Table of Contents
- The projected fair value for Pets at Home Group is UK£5.33 based on 2 Stage Free Cash Flow to Equity
- Pets at Home Group’s UK£3.11 share price signals that it might be 42% undervalued
- Our fair value estimate is 27% higher than Pets at Home Group’s analyst price target of UK£4.18
In this article we are going to estimate the intrinsic value of Pets at Home Group Plc (LON:PETS) by estimating the company’s future cash flows and discounting them to their present value. One way to achieve this is by employing the Discounted Cash Flow (DCF) model. Models like these may appear beyond the comprehension of a lay person, but they’re fairly easy to follow.
Companies can be valued in a lot of ways, so we would point out that a DCF is not perfect for every situation. If you still have some burning questions about this type of valuation, take a look at the Simply Wall St analysis model.
Check out our latest analysis for Pets at Home Group
Crunching The Numbers
We’re using the 2-stage growth model, which simply means we take in account two stages of company’s growth. In the initial period the company may have a higher growth rate and the second stage is usually assumed to have a stable growth rate. To start off with, we need to estimate the next ten years of cash flows. Where possible we use analyst estimates, but when these aren’t available we extrapolate the previous free cash flow (FCF) from the last estimate or reported value. We assume companies with shrinking free cash flow will slow their rate of shrinkage, and that companies with growing free cash flow will see their growth rate slow, over this period. We do this to reflect that growth tends to slow more in the early years than it does in later years.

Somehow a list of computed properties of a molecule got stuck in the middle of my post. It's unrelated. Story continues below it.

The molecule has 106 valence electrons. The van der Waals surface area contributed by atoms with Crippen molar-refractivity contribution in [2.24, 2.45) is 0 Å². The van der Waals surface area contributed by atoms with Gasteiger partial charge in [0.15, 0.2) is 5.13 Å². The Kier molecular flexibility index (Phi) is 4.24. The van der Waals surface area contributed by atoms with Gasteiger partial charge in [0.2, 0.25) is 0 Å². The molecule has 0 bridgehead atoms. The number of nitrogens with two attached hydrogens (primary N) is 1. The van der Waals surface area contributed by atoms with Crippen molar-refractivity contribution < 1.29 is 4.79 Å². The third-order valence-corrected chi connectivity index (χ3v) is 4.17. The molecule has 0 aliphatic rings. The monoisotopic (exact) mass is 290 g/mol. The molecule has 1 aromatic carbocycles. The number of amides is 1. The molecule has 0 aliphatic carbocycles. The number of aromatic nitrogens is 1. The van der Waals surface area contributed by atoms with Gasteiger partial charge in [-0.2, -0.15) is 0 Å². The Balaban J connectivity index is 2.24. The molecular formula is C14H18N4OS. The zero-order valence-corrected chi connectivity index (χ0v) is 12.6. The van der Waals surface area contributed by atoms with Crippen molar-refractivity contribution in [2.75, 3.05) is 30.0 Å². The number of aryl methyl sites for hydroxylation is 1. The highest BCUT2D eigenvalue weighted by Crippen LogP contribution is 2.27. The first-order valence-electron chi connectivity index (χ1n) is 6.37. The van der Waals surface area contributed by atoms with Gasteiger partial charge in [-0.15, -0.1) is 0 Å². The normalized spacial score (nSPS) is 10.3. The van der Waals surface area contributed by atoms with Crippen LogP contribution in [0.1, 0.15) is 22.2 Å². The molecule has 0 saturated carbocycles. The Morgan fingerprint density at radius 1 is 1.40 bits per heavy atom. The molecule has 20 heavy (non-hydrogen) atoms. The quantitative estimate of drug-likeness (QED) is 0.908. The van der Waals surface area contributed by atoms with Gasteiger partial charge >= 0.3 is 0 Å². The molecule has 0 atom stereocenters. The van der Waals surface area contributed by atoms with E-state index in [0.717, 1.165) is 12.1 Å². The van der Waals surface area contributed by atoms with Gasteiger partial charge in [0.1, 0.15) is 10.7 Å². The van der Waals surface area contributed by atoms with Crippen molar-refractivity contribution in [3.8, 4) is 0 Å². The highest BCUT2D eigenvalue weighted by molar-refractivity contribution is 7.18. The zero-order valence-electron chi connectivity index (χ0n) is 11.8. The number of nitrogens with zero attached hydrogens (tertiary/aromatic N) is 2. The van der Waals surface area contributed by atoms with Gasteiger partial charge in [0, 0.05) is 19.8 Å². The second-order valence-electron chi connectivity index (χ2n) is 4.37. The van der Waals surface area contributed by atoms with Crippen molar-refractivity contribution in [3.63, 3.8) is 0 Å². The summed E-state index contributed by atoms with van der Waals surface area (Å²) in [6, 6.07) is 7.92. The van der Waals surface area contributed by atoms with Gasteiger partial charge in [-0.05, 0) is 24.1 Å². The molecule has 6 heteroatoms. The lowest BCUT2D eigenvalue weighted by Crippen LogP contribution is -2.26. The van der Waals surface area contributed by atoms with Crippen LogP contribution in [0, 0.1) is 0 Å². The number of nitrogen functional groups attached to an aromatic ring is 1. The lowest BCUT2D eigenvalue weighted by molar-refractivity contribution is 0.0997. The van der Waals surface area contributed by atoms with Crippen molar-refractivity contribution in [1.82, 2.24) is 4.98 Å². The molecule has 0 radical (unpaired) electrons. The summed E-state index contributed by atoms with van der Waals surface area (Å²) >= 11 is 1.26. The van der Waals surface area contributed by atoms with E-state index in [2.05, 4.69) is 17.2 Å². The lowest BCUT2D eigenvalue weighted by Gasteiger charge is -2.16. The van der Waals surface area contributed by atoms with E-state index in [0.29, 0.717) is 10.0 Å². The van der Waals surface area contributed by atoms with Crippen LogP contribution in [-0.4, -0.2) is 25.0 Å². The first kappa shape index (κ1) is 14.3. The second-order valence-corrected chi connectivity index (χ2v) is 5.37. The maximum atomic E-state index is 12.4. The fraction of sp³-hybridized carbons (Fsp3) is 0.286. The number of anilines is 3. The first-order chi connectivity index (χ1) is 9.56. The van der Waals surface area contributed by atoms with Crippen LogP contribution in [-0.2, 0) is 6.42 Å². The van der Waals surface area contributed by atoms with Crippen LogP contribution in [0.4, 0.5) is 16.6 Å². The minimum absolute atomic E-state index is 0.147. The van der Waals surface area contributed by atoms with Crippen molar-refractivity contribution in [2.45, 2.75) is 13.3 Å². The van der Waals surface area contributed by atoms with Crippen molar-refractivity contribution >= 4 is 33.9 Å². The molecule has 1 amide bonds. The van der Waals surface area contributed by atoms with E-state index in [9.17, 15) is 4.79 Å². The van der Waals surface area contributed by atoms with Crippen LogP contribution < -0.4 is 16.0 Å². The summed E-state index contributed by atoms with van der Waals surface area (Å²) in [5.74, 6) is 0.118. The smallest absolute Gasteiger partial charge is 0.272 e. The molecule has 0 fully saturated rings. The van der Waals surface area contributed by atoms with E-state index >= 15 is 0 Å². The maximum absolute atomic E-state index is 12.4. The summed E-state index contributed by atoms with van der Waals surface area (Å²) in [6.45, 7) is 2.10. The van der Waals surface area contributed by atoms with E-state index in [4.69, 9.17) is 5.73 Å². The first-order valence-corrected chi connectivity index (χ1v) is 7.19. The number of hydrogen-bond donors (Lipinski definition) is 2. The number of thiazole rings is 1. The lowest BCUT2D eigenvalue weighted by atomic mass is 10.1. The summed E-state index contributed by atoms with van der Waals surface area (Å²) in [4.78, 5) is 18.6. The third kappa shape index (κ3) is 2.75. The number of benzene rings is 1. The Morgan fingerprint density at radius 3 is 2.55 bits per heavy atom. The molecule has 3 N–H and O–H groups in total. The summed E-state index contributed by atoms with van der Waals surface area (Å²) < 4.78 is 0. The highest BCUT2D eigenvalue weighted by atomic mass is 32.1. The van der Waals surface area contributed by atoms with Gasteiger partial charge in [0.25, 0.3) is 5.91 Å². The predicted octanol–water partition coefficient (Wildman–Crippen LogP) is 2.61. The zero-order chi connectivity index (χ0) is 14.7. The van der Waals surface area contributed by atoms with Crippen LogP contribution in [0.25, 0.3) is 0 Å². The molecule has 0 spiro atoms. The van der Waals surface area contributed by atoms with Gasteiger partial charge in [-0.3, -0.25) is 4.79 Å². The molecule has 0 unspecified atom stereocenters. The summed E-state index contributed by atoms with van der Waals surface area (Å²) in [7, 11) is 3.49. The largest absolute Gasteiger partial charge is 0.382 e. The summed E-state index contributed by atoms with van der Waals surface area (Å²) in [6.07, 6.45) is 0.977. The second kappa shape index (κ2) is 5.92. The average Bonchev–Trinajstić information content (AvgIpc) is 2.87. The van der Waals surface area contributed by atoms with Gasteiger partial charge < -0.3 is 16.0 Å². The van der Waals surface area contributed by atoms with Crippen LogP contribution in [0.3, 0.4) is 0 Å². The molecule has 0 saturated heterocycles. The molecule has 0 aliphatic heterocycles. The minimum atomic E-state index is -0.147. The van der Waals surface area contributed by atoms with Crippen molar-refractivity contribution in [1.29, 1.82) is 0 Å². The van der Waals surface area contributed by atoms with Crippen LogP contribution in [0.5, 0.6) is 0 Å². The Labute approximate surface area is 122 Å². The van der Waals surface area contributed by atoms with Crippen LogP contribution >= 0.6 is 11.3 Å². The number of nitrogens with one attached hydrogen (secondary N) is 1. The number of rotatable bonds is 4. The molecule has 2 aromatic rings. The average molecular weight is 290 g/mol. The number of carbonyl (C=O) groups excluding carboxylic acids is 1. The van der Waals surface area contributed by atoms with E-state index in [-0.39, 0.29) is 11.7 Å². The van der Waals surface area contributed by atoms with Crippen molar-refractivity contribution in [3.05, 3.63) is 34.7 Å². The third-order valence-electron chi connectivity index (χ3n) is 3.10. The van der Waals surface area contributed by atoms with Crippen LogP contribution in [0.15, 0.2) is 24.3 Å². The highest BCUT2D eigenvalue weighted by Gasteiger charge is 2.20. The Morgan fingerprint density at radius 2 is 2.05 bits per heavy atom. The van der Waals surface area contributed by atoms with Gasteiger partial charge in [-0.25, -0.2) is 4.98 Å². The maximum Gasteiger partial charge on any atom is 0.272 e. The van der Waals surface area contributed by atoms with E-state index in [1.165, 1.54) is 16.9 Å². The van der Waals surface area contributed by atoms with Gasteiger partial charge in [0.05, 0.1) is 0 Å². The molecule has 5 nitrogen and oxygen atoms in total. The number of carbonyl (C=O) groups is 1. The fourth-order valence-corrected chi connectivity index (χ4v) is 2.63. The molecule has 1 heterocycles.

Generally we assume that a dollar today is more valuable than a dollar in the future, so we discount the value of these future cash flows to their estimated value in today’s dollars:
10-year free cash flow (FCF) forecast
|Levered FCF (£, Millions)||UK£90.3m||UK£107.9m||UK£123.5m||UK£141.0m||UK£164.0m||UK£180.6m||UK£194.1m||UK£205.1m||UK£214.0m||UK£221.5m|
|Growth Rate Estimate Source||Analyst x7||Analyst x6||Analyst x5||Analyst x1||Analyst x1||Est @ 10.11%||Est @ 7.49%||Est @ 5.66%||Est @ 4.37%||Est @ 3.48%|
|Present Value (£, Millions) Discounted @ 8.2%||UK£83.4||UK£92.1||UK£97.5||UK£103||UK£110||UK£112||UK£112||UK£109||UK£105||UK£100|